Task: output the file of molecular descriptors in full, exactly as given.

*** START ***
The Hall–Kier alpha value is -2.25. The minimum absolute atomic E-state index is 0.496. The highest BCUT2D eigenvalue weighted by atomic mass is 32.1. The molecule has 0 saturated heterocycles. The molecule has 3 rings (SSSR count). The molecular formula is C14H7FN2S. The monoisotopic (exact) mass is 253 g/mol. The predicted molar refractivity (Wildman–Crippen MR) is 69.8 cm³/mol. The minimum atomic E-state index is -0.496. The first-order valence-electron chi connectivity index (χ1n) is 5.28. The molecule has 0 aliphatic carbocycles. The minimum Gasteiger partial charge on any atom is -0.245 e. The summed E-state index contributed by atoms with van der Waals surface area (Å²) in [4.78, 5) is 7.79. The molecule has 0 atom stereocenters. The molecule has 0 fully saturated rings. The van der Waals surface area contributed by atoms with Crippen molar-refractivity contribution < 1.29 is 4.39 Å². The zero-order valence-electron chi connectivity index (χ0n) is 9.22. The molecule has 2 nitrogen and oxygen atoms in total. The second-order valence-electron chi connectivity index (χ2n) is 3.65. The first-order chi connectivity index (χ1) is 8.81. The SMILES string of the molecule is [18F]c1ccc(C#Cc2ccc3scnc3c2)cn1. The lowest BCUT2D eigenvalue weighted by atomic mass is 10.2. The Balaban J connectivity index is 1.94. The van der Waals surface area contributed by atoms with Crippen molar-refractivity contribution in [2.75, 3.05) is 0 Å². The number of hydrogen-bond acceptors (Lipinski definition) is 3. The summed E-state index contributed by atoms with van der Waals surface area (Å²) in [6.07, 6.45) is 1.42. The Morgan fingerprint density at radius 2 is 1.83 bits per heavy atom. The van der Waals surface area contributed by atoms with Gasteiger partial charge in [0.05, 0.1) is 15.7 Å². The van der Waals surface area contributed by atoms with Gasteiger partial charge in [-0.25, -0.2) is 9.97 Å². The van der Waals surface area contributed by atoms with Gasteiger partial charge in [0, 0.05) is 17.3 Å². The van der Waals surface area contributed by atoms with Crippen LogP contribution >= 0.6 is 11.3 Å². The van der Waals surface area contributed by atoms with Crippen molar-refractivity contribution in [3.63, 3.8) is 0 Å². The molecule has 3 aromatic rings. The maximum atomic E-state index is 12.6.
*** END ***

The Hall–Kier alpha value is -2.25. The minimum absolute atomic E-state index is 0.496. The highest BCUT2D eigenvalue weighted by atomic mass is 32.1. The molecule has 0 saturated heterocycles. The molecule has 3 rings (SSSR count). The molecular formula is C14H7FN2S. The monoisotopic (exact) mass is 253 g/mol. The predicted molar refractivity (Wildman–Crippen MR) is 69.8 cm³/mol. The minimum atomic E-state index is -0.496. The first-order valence-electron chi connectivity index (χ1n) is 5.28. The molecule has 0 aliphatic carbocycles. The minimum Gasteiger partial charge on any atom is -0.245 e. The summed E-state index contributed by atoms with van der Waals surface area (Å²) in [4.78, 5) is 7.79. The molecule has 0 atom stereocenters. The molecule has 0 fully saturated rings. The van der Waals surface area contributed by atoms with Crippen molar-refractivity contribution < 1.29 is 4.39 Å². The zero-order valence-electron chi connectivity index (χ0n) is 9.22. The molecule has 2 nitrogen and oxygen atoms in total. The second-order valence-electron chi connectivity index (χ2n) is 3.65. The first-order chi connectivity index (χ1) is 8.81. The SMILES string of the molecule is [18F]c1ccc(C#Cc2ccc3scnc3c2)cn1. The lowest BCUT2D eigenvalue weighted by atomic mass is 10.2. The Balaban J connectivity index is 1.94. The van der Waals surface area contributed by atoms with Crippen molar-refractivity contribution in [2.75, 3.05) is 0 Å². The number of hydrogen-bond acceptors (Lipinski definition) is 3. The summed E-state index contributed by atoms with van der Waals surface area (Å²) in [6.07, 6.45) is 1.42. The Morgan fingerprint density at radius 2 is 1.83 bits per heavy atom. The van der Waals surface area contributed by atoms with Gasteiger partial charge in [0.05, 0.1) is 15.7 Å². The van der Waals surface area contributed by atoms with Gasteiger partial charge in [-0.25, -0.2) is 9.97 Å². The van der Waals surface area contributed by atoms with Gasteiger partial charge in [0, 0.05) is 17.3 Å². The van der Waals surface area contributed by atoms with Crippen LogP contribution >= 0.6 is 11.3 Å². The van der Waals surface area contributed by atoms with Crippen molar-refractivity contribution in [3.63, 3.8) is 0 Å². The molecule has 3 aromatic rings. The maximum atomic E-state index is 12.6.